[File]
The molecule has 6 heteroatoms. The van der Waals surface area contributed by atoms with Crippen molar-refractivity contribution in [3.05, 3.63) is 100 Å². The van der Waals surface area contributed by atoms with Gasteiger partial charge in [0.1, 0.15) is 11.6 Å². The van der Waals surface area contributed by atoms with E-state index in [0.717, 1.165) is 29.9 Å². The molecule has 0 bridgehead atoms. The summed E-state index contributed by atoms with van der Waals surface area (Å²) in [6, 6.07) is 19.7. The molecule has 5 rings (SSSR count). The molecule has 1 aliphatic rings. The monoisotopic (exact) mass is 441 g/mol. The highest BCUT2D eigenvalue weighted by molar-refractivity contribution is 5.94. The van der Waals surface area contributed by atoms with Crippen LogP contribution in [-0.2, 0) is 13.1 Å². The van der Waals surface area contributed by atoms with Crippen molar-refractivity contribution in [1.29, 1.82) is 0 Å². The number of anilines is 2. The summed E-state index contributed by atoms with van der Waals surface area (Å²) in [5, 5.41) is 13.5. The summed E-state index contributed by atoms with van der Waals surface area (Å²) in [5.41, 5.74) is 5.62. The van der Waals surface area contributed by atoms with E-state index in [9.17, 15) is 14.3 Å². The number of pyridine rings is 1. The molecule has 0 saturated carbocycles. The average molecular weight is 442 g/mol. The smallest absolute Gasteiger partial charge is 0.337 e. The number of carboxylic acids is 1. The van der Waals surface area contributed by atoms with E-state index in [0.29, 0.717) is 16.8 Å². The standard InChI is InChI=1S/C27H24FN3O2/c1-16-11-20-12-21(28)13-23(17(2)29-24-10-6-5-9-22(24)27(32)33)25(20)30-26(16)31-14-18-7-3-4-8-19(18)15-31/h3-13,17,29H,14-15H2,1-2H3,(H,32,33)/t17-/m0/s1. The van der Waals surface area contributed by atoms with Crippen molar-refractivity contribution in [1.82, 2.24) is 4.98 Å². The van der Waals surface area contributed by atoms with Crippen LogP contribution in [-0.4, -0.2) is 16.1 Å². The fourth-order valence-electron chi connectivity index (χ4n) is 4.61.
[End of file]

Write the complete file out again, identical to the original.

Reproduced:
The molecule has 6 heteroatoms. The van der Waals surface area contributed by atoms with Crippen molar-refractivity contribution in [3.05, 3.63) is 100 Å². The van der Waals surface area contributed by atoms with Gasteiger partial charge in [0.1, 0.15) is 11.6 Å². The van der Waals surface area contributed by atoms with E-state index in [0.717, 1.165) is 29.9 Å². The molecule has 0 bridgehead atoms. The summed E-state index contributed by atoms with van der Waals surface area (Å²) in [6, 6.07) is 19.7. The molecule has 5 rings (SSSR count). The molecule has 1 aliphatic rings. The monoisotopic (exact) mass is 441 g/mol. The highest BCUT2D eigenvalue weighted by molar-refractivity contribution is 5.94. The van der Waals surface area contributed by atoms with Crippen LogP contribution in [-0.2, 0) is 13.1 Å². The van der Waals surface area contributed by atoms with Crippen molar-refractivity contribution in [1.29, 1.82) is 0 Å². The number of anilines is 2. The summed E-state index contributed by atoms with van der Waals surface area (Å²) in [5, 5.41) is 13.5. The summed E-state index contributed by atoms with van der Waals surface area (Å²) in [5.41, 5.74) is 5.62. The van der Waals surface area contributed by atoms with E-state index in [9.17, 15) is 14.3 Å². The number of pyridine rings is 1. The molecule has 0 saturated carbocycles. The average molecular weight is 442 g/mol. The smallest absolute Gasteiger partial charge is 0.337 e. The number of carboxylic acids is 1. The van der Waals surface area contributed by atoms with E-state index in [0.29, 0.717) is 16.8 Å². The standard InChI is InChI=1S/C27H24FN3O2/c1-16-11-20-12-21(28)13-23(17(2)29-24-10-6-5-9-22(24)27(32)33)25(20)30-26(16)31-14-18-7-3-4-8-19(18)15-31/h3-13,17,29H,14-15H2,1-2H3,(H,32,33)/t17-/m0/s1. The van der Waals surface area contributed by atoms with Crippen molar-refractivity contribution in [1.82, 2.24) is 4.98 Å². The van der Waals surface area contributed by atoms with Crippen LogP contribution in [-0.4, -0.2) is 16.1 Å². The fourth-order valence-electron chi connectivity index (χ4n) is 4.61.